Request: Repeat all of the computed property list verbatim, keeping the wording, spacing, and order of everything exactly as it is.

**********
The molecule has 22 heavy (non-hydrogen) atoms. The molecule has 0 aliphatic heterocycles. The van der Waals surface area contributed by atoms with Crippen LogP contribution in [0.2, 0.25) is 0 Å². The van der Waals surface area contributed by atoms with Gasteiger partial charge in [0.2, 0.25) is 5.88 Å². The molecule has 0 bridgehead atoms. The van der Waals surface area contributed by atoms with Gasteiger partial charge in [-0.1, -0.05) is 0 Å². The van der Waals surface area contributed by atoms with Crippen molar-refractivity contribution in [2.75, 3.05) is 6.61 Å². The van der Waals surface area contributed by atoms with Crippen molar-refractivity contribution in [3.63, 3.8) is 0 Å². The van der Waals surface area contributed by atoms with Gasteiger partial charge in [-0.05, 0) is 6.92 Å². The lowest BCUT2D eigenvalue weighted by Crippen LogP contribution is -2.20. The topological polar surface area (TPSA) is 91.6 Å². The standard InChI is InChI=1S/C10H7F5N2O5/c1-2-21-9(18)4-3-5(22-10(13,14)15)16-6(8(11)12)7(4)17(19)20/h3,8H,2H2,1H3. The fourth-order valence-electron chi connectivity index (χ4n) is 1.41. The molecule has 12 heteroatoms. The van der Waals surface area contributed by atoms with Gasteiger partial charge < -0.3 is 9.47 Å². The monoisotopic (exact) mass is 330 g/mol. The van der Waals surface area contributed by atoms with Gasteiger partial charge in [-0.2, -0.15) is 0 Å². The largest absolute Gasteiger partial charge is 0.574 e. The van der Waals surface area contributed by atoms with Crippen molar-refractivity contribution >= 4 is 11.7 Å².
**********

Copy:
The molecule has 22 heavy (non-hydrogen) atoms. The molecule has 0 aliphatic heterocycles. The van der Waals surface area contributed by atoms with Crippen LogP contribution in [0.2, 0.25) is 0 Å². The van der Waals surface area contributed by atoms with Gasteiger partial charge in [0.2, 0.25) is 5.88 Å². The molecule has 0 bridgehead atoms. The van der Waals surface area contributed by atoms with Gasteiger partial charge in [-0.1, -0.05) is 0 Å². The van der Waals surface area contributed by atoms with Crippen molar-refractivity contribution in [2.75, 3.05) is 6.61 Å². The van der Waals surface area contributed by atoms with Crippen molar-refractivity contribution in [3.63, 3.8) is 0 Å². The van der Waals surface area contributed by atoms with Gasteiger partial charge in [-0.05, 0) is 6.92 Å². The lowest BCUT2D eigenvalue weighted by Crippen LogP contribution is -2.20. The topological polar surface area (TPSA) is 91.6 Å². The standard InChI is InChI=1S/C10H7F5N2O5/c1-2-21-9(18)4-3-5(22-10(13,14)15)16-6(8(11)12)7(4)17(19)20/h3,8H,2H2,1H3. The fourth-order valence-electron chi connectivity index (χ4n) is 1.41. The molecule has 12 heteroatoms. The van der Waals surface area contributed by atoms with Gasteiger partial charge < -0.3 is 9.47 Å². The monoisotopic (exact) mass is 330 g/mol. The van der Waals surface area contributed by atoms with Gasteiger partial charge in [-0.2, -0.15) is 0 Å². The largest absolute Gasteiger partial charge is 0.574 e. The van der Waals surface area contributed by atoms with Crippen molar-refractivity contribution >= 4 is 11.7 Å².